BUCHANAN, Grand Bassa – The National Disaster Management Agency says 6,375 persons were impacted by floods and heavy rainstorms across Liberia from April 15 to June 21 this year in 9 of the 15 counties.
The affected counties included Montserrado, Grand Cape mount, Grand Bassa, Lofa, Margibi, Nimba, Bong, Grand Kru, and Maryland. Those individuals lost homes or had their houses damaged.
Speaking at a press conference in Buchanan over the weekend, the executive director of the agency, Henry O. Williams, said a recent incident left one person dead and several others “distressed” in Grand Kru. He said many others were displaced in Maryland, with normal livelihoods disrupted.
“These events are absolutely disturbing and worrisome,” Williams noted. “The impacts of disasters on our societies are posing major obstacles to achieving sustainable socioeconomic development.”
Williams said to reduce the impact of these disasters, there is a need to strengthen international, regional, and sub-regional collaborations to foster a robust and proactive preparedness plan.
“Lessons learnt from the Ebola crisis indicate that coordination was a missing critical tool,” he added. “Owing to the inexistence of the legal framework, which established the National Disaster Management Agency, the government, holding firmly to several international protocols, including the Sendai Framework for Disaster Risk Reduction, coupled with other knowing factors, responded promptly by establishing the National Disaster management Agency in 2016.”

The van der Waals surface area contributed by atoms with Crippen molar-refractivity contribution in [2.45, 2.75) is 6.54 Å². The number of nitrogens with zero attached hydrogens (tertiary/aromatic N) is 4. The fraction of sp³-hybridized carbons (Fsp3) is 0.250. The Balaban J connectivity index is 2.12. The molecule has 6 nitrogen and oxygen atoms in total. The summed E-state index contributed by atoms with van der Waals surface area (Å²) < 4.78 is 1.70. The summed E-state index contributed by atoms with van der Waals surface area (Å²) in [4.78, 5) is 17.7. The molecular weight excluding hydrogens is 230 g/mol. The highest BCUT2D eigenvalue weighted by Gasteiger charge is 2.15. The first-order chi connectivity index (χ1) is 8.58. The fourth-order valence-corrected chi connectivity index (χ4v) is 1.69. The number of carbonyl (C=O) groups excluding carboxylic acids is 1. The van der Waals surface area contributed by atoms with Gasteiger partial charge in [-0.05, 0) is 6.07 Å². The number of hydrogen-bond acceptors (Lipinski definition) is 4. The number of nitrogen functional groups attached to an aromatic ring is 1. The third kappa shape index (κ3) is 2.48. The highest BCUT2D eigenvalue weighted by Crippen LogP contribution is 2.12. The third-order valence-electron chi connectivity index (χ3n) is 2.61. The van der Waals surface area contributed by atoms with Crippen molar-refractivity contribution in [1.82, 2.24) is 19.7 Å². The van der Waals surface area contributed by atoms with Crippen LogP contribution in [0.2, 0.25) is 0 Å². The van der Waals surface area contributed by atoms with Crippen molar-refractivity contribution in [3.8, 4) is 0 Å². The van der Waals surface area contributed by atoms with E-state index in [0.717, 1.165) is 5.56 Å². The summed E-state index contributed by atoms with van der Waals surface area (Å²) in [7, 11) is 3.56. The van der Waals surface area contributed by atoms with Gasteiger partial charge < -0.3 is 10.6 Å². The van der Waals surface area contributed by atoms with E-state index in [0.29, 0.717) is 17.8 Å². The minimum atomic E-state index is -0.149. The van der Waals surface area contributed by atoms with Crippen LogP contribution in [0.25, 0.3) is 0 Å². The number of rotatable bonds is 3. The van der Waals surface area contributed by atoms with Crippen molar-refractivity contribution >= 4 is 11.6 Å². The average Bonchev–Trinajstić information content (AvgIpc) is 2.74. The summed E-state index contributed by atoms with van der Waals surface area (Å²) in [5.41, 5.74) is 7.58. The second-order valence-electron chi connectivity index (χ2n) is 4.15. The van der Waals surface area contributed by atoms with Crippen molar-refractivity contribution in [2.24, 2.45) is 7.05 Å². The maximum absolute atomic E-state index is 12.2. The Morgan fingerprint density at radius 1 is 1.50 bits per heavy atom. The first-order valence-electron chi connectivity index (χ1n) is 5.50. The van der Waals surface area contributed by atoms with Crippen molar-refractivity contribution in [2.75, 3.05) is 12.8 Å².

He named some of the agency’s achievements as finalizing the county disaster management committees’ standard operating procedures in addition to completing a staff induction training. He also said the agency had conducted major risk assessments on three communities – West Point and New Kru Town in Montserrado, and the Tower Hill Community in Margibi.
Williams noted some of the challenges faced by the agency, including a lack of logistical support and limited funding. He said this means that the agency cannot be effective in rural areas.
“We are aware of the competing priorities in consideration of the national budget; however, the safety of the citizens must remain as a prime priority under the Pro-Poor Agenda,” he said, adding that over 500,000 people will be affected in years to come by disasters if the agency’s capacity is not strengthened in time.
In the recent past, government agencies have been quite ineffective in responding to disasters. Individuals affected by floods often look to NGOs and philanthropic individuals to help them recover.
Featured photo by Jefferson Daryoue